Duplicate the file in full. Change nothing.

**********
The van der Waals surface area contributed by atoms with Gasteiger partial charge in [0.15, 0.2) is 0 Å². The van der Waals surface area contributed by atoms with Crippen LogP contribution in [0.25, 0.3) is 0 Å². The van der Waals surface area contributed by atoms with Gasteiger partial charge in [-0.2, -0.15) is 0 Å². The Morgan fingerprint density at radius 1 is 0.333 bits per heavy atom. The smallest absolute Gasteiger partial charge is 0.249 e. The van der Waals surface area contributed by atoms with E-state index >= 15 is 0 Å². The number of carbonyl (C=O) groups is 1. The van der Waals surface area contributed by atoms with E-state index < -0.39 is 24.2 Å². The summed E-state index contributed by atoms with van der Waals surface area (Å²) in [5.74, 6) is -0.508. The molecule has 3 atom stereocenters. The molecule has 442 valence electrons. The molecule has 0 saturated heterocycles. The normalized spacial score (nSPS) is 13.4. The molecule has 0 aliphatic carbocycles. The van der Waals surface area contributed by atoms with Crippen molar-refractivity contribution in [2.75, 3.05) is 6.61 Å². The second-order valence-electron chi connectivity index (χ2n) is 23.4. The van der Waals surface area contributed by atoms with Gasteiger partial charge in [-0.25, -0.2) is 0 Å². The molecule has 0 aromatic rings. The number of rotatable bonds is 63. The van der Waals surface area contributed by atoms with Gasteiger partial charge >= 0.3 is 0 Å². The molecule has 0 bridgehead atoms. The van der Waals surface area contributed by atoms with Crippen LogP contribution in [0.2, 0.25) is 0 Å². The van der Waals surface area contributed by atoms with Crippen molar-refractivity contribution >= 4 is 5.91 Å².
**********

The van der Waals surface area contributed by atoms with Gasteiger partial charge in [0.15, 0.2) is 0 Å². The van der Waals surface area contributed by atoms with Crippen LogP contribution in [0.25, 0.3) is 0 Å². The van der Waals surface area contributed by atoms with Gasteiger partial charge in [-0.2, -0.15) is 0 Å². The Morgan fingerprint density at radius 1 is 0.333 bits per heavy atom. The smallest absolute Gasteiger partial charge is 0.249 e. The van der Waals surface area contributed by atoms with E-state index >= 15 is 0 Å². The number of carbonyl (C=O) groups is 1. The van der Waals surface area contributed by atoms with E-state index < -0.39 is 24.2 Å². The summed E-state index contributed by atoms with van der Waals surface area (Å²) in [5.74, 6) is -0.508. The molecule has 3 atom stereocenters. The molecule has 442 valence electrons. The molecule has 0 saturated heterocycles. The normalized spacial score (nSPS) is 13.4. The molecule has 0 aliphatic carbocycles. The van der Waals surface area contributed by atoms with Crippen molar-refractivity contribution in [2.75, 3.05) is 6.61 Å². The second-order valence-electron chi connectivity index (χ2n) is 23.4. The van der Waals surface area contributed by atoms with Gasteiger partial charge in [-0.25, -0.2) is 0 Å². The molecule has 0 aromatic rings. The number of rotatable bonds is 63. The van der Waals surface area contributed by atoms with Gasteiger partial charge >= 0.3 is 0 Å². The molecule has 0 bridgehead atoms. The van der Waals surface area contributed by atoms with Crippen LogP contribution in [0.2, 0.25) is 0 Å². The van der Waals surface area contributed by atoms with Crippen molar-refractivity contribution >= 4 is 5.91 Å².